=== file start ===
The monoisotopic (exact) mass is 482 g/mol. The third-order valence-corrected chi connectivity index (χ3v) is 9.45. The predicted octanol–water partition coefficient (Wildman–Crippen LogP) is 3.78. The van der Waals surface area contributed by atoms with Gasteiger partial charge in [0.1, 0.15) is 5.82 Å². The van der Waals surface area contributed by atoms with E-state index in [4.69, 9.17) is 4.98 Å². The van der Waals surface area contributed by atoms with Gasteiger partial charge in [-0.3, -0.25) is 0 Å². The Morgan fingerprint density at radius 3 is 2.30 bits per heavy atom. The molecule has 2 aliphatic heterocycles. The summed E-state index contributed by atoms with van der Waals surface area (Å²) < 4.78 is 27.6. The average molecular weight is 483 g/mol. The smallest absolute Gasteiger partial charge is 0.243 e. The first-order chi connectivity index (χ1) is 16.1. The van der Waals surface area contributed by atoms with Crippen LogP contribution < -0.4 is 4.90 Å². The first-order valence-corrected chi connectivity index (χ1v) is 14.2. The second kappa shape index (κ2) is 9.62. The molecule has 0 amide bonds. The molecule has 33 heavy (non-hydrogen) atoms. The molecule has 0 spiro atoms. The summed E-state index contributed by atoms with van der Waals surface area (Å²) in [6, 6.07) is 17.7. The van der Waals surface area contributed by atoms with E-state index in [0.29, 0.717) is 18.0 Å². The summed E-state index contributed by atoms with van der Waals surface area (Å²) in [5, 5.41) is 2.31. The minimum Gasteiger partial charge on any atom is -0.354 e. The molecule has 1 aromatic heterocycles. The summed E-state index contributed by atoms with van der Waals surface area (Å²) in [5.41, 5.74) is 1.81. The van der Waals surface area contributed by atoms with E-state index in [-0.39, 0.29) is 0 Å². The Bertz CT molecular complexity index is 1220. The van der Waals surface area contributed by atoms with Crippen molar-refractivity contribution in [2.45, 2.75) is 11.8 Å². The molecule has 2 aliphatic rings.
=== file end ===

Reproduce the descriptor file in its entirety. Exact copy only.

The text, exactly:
The monoisotopic (exact) mass is 482 g/mol. The third-order valence-corrected chi connectivity index (χ3v) is 9.45. The predicted octanol–water partition coefficient (Wildman–Crippen LogP) is 3.78. The van der Waals surface area contributed by atoms with Gasteiger partial charge in [0.1, 0.15) is 5.82 Å². The van der Waals surface area contributed by atoms with E-state index in [4.69, 9.17) is 4.98 Å². The van der Waals surface area contributed by atoms with Gasteiger partial charge in [-0.3, -0.25) is 0 Å². The Morgan fingerprint density at radius 3 is 2.30 bits per heavy atom. The molecule has 2 aliphatic heterocycles. The summed E-state index contributed by atoms with van der Waals surface area (Å²) < 4.78 is 27.6. The average molecular weight is 483 g/mol. The smallest absolute Gasteiger partial charge is 0.243 e. The first-order chi connectivity index (χ1) is 16.1. The van der Waals surface area contributed by atoms with Crippen LogP contribution < -0.4 is 4.90 Å². The first-order valence-corrected chi connectivity index (χ1v) is 14.2. The second kappa shape index (κ2) is 9.62. The molecule has 0 amide bonds. The molecule has 33 heavy (non-hydrogen) atoms. The molecule has 0 spiro atoms. The summed E-state index contributed by atoms with van der Waals surface area (Å²) in [6, 6.07) is 17.7. The van der Waals surface area contributed by atoms with E-state index in [0.29, 0.717) is 18.0 Å². The summed E-state index contributed by atoms with van der Waals surface area (Å²) in [5, 5.41) is 2.31. The minimum Gasteiger partial charge on any atom is -0.354 e. The molecule has 1 aromatic heterocycles. The summed E-state index contributed by atoms with van der Waals surface area (Å²) in [5.41, 5.74) is 1.81. The van der Waals surface area contributed by atoms with E-state index in [-0.39, 0.29) is 0 Å². The Bertz CT molecular complexity index is 1220. The van der Waals surface area contributed by atoms with Crippen molar-refractivity contribution in [2.45, 2.75) is 11.8 Å². The molecule has 2 aliphatic rings.